Moving smart contracts one by one lets developers choose the contracts that will have the most impact in terms of cost benefits or performance gains and then watch the performance to make sure they are operating correctly. Any mal-performing contracts can be rolled back to the mainnet if needed. Migrating smart contracts one by one is similar to how a developer might approach going from a monolithic app to a number of microservices or serverless functions. Pick the ones with the largest benefits or least risk (or combination thereof), move them to the new platform, and make sure they are performing to spec.

Phase 3 - Interchain Messaging

After testing out the smart contract moves, developers will then typically want to test out interchain messaging. They don't necessarily want to deal with currency or token transfer right away, however. They want to be able to transfer back and forth messages. Just the low-level messaging pieces and state changes. This event happened and here is the outcome. Developers will then send this outcome back to Ethereum and have the smart contract on Ethereum perform the pays out or token transfers.

In other words, developers will execute simple but critically important contracts and state changes on Ethereum and use elastic sidechains to execute more complicated contracts and ephemeral transactions and state chains. This approach allows them to develop much faster on a subchain at less cost and with much lower latency. Using the mainnet as the exclusive chain for all transactions will not be practical for any application of significant throughput or complexity because of cost and latency issues. This is likely to be the case no matter what happens with throughputs and capacities of public mainnets.


Elastic sidechains have long been seen as an essential component in the blockchain stack. This realization has become even stronger as dApps have progressed in complexity and design. The question for many dApp developers is no longer why Layer 2 but how Layer 2. And in this regard, there are two immediate recommendations. One is to migrate using a phased approach – moving a single contract at the start, one that can benefit from lower gas costs and increased throughput. Additional steps then include moving additional contracts as well as making use of interchain messaging.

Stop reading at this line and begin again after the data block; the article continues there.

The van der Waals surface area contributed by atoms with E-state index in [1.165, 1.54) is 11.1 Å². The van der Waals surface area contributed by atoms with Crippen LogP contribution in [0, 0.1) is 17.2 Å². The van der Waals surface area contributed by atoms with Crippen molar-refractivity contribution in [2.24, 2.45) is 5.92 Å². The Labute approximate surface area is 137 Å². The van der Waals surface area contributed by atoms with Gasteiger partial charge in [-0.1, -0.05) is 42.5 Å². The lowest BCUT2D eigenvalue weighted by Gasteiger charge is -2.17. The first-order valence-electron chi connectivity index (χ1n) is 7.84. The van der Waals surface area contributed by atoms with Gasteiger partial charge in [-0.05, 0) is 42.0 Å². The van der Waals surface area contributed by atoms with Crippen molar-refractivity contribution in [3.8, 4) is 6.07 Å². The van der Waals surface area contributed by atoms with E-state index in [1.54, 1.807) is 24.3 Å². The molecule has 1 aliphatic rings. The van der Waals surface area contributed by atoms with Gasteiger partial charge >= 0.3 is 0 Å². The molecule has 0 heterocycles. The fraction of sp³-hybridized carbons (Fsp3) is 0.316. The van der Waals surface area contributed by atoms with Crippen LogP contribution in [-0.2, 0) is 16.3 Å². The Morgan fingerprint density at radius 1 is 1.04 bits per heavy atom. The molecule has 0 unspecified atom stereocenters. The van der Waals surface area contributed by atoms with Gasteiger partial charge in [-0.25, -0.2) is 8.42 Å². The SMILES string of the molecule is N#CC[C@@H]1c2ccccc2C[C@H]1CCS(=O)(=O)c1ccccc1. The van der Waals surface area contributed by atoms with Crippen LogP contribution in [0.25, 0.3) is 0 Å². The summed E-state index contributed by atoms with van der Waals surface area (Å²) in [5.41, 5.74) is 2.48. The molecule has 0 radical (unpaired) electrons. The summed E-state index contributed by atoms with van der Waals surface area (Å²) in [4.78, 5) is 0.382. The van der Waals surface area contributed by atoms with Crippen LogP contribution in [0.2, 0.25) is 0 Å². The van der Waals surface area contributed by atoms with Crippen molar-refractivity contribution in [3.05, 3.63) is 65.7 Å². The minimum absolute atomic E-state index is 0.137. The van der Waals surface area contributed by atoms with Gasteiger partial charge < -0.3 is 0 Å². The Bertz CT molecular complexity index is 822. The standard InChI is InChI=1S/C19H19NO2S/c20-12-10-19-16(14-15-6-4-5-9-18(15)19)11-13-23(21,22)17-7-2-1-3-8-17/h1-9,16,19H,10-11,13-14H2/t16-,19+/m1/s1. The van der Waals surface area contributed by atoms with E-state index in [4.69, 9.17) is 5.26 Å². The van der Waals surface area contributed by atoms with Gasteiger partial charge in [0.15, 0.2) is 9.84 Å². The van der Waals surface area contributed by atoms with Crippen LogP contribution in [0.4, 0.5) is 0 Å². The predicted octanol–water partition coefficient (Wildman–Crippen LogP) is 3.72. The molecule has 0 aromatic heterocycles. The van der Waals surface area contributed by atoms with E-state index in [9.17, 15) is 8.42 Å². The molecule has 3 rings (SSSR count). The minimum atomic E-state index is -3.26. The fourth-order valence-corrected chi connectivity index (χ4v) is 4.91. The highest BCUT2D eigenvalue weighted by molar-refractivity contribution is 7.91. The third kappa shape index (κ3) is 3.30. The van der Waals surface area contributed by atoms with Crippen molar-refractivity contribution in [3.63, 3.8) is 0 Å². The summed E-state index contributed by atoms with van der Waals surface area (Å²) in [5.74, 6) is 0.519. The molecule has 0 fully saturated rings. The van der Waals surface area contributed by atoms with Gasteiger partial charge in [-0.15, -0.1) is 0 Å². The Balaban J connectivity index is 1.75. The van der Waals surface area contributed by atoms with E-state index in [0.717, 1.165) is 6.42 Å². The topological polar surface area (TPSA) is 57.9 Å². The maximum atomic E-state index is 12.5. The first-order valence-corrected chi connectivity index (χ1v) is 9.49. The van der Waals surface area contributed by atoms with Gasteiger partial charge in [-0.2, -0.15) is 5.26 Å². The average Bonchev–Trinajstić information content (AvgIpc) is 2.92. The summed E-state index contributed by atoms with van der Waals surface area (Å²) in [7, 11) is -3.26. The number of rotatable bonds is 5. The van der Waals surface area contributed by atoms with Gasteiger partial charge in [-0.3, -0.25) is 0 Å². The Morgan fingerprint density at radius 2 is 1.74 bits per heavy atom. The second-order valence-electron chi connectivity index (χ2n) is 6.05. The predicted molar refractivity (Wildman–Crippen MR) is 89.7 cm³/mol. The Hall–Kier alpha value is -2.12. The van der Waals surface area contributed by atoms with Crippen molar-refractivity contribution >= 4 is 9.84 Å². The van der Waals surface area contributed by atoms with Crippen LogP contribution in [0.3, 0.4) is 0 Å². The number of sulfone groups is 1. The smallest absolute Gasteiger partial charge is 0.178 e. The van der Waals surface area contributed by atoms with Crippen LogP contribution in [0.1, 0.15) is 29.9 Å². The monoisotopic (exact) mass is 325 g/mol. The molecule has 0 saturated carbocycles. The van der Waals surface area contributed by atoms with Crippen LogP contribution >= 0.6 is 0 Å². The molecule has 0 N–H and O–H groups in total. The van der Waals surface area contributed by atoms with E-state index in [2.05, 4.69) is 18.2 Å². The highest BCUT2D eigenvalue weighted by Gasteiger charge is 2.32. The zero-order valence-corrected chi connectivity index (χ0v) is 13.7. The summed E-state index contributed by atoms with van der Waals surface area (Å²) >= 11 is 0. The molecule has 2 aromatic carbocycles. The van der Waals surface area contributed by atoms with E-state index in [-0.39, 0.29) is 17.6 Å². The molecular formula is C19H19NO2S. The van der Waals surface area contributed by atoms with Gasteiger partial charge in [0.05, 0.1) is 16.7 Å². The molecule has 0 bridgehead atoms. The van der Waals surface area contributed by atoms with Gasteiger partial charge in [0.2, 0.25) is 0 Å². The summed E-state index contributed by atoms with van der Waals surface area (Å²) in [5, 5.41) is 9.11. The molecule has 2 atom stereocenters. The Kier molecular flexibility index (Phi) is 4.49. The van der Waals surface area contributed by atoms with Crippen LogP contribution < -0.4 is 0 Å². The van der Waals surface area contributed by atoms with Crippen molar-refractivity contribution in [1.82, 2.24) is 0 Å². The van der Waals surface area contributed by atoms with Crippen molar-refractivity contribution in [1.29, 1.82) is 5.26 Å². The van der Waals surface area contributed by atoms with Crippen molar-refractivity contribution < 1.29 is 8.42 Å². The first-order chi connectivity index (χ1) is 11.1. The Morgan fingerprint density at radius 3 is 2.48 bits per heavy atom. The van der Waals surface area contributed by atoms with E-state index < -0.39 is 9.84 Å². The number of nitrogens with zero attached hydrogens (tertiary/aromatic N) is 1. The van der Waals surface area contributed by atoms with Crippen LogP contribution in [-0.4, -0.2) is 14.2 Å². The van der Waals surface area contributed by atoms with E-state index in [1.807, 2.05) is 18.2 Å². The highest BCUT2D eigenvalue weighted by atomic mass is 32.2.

The other recommendation is to consider using multiple sidechains, not unlike using sets of microservices or serverless functions in traditional cloud applications. This topic is explored in depth in another post. But for now, taking sidechains one step at a time and considering a phased approach is a solid recommendation – one that has been tried and passed along by more than a few reputable dApp developers.


About the SKALE Network

SKALE Labs is the creator of the SKALE Network, an elastic blockchain network protocol. The mission is to make it quick and easy to set up a cost-effective, high-performance sidechain that runs full-state smart contracts. SKALE Labs aims to deliver a performant experience to developers that offers speed and functionality without giving up security or decentralization. You can follow SKALE Labs on Telegram, Twitter and Discord, visit the SKALE website, and check out our Developer Documentation.

Disclaimer — This document is for informational purposes only and does not constitute an offer or solicitation to sell shares or securities in the N.O.D.E. Foundation, SKALE Labs, Inc. or any related or associated company. Any such offer or solicitation would only be made by a confidential offering memorandum and in accordance with applicable securities and other laws.